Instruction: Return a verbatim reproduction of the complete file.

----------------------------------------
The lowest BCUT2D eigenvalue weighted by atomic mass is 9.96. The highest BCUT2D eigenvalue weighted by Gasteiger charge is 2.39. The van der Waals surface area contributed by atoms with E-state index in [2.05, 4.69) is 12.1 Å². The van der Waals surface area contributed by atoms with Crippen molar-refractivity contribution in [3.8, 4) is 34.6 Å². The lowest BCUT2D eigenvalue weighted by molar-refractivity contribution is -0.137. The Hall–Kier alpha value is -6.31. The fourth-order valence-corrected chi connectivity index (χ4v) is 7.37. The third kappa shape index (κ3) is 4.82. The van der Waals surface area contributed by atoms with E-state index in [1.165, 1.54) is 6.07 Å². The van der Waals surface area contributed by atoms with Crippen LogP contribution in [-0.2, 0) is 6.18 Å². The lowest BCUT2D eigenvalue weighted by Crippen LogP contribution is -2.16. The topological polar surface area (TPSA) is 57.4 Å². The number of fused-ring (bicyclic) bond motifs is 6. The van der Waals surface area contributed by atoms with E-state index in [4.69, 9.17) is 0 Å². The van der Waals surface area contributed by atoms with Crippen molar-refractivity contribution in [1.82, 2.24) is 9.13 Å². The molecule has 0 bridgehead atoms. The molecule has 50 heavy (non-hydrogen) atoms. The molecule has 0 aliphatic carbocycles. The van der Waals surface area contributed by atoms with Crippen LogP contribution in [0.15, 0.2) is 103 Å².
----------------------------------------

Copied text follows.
The lowest BCUT2D eigenvalue weighted by atomic mass is 9.96. The highest BCUT2D eigenvalue weighted by Gasteiger charge is 2.39. The van der Waals surface area contributed by atoms with E-state index in [2.05, 4.69) is 12.1 Å². The van der Waals surface area contributed by atoms with Crippen molar-refractivity contribution in [3.8, 4) is 34.6 Å². The lowest BCUT2D eigenvalue weighted by molar-refractivity contribution is -0.137. The Hall–Kier alpha value is -6.31. The fourth-order valence-corrected chi connectivity index (χ4v) is 7.37. The third kappa shape index (κ3) is 4.82. The van der Waals surface area contributed by atoms with E-state index in [1.165, 1.54) is 6.07 Å². The van der Waals surface area contributed by atoms with Crippen LogP contribution in [-0.2, 0) is 6.18 Å². The lowest BCUT2D eigenvalue weighted by Crippen LogP contribution is -2.16. The topological polar surface area (TPSA) is 57.4 Å². The number of fused-ring (bicyclic) bond motifs is 6. The van der Waals surface area contributed by atoms with E-state index in [4.69, 9.17) is 0 Å². The van der Waals surface area contributed by atoms with Crippen molar-refractivity contribution in [1.82, 2.24) is 9.13 Å². The molecule has 0 bridgehead atoms. The molecule has 50 heavy (non-hydrogen) atoms. The molecule has 0 aliphatic carbocycles. The van der Waals surface area contributed by atoms with Crippen LogP contribution in [0.15, 0.2) is 103 Å².